[LMB] Seasonal Stuff, was Happy Winter....

quietann quietann at gmail.com
Mon Dec 29 14:46:28 GMT 2014


On Mon, Dec 29, 2014 at 4:00 AM, Paula Lieberman <paal at filker.org> wrote:

> Unripe apples are green.  Ripe apples can be red, striped with red, green,
> yellow....   but unripe ones, are green.
>
> I don't think there's much of an export market for apples grown in New
> England.
>
>
Well, Macouns and Macintoshes to other parts of the country, maybe... but a
lot of our local varieties don't travel well or have other characteristics
that make them a strictly local product.

I'm a bit of a fiend for apples since I moved to New England and discovered
that there are hundreds of varieties with many different uses and
histories.  Here's a link to a really nice book about them.  It's kind of a
coffee table book with beautiful photos and so forth, but it includes a lot
of information.

http://www.amazon.com/Apples-Uncommon-Character-Heirlooms-Little-Known/dp/1620402270/ref=sr_1_1?s=books&ie=UTF8&qid=1419863777&sr=1-1&keywords=apples

And there is a surge in interest in hard ciders, with New England being one
of the few places in the US with more than a few cider apple trees left.
Hard cider was the drink of choice in New England for a couple of
centuries, and there are neglected old trees all over the place. Poverty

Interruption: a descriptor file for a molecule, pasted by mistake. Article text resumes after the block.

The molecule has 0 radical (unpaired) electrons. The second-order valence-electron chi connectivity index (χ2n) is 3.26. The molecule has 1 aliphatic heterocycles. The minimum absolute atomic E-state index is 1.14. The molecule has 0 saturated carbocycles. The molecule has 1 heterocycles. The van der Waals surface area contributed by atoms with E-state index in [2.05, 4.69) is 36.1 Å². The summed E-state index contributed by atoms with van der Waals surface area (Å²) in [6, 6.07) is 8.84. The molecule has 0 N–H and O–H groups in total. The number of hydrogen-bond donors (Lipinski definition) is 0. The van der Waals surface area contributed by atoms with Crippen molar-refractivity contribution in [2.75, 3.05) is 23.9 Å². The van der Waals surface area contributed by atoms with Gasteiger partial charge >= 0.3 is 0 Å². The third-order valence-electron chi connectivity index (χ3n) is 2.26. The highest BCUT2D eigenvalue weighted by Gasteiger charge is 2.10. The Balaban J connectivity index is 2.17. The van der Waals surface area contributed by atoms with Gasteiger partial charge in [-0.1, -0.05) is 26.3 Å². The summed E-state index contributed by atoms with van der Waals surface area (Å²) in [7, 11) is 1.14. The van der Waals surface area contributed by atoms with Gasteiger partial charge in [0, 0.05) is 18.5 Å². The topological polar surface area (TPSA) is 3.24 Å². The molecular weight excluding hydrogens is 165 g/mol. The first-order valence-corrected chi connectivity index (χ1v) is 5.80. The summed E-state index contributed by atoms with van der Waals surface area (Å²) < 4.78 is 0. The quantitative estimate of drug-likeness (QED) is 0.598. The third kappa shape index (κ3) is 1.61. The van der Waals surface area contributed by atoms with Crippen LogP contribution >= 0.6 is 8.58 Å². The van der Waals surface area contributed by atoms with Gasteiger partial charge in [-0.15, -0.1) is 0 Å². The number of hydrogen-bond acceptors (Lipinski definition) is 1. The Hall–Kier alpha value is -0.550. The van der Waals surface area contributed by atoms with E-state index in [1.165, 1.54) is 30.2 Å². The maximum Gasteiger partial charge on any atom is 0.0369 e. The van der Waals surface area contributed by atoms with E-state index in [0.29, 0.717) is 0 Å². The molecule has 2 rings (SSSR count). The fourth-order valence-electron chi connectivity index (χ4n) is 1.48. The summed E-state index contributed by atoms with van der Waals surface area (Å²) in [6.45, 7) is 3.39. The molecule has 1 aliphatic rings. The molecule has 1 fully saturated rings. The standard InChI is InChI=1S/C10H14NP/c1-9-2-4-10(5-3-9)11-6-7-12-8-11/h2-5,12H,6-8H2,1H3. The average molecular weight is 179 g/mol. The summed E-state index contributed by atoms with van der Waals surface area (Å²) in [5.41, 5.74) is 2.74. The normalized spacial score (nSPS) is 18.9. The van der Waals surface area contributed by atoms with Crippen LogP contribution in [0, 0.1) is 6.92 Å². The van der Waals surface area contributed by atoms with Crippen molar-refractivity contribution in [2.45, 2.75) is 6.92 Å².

Hill Orchards/Farnum Hill Ciders is leading the way in reviving the hard
cider traditions.  If I lived closer, I'd be taking advantage of their
Growler Days, where you show up with a "growler" (a large glass bottle with
a stopper) and they fill it with whatever they have that week.  And they
have started a "Dooryard" line, with each batch being just a little
different. (http://www.povertylaneorchards.com/)

ObBujold:   The Farmers grow their own fruit mostly locally.   I doubt if
> they're getting apples from New Zealand....
>
> I have my own fruit trees but the insects are pests....
>
>
There was an orchard on our land at one point and we still have a few of
the old trees.  Pests are definitely a problem, and like many types of
apples, our trees mostly bear every other year.

Ann

-- 
quietann at gmail.com

aka "The Accidental Jewess"


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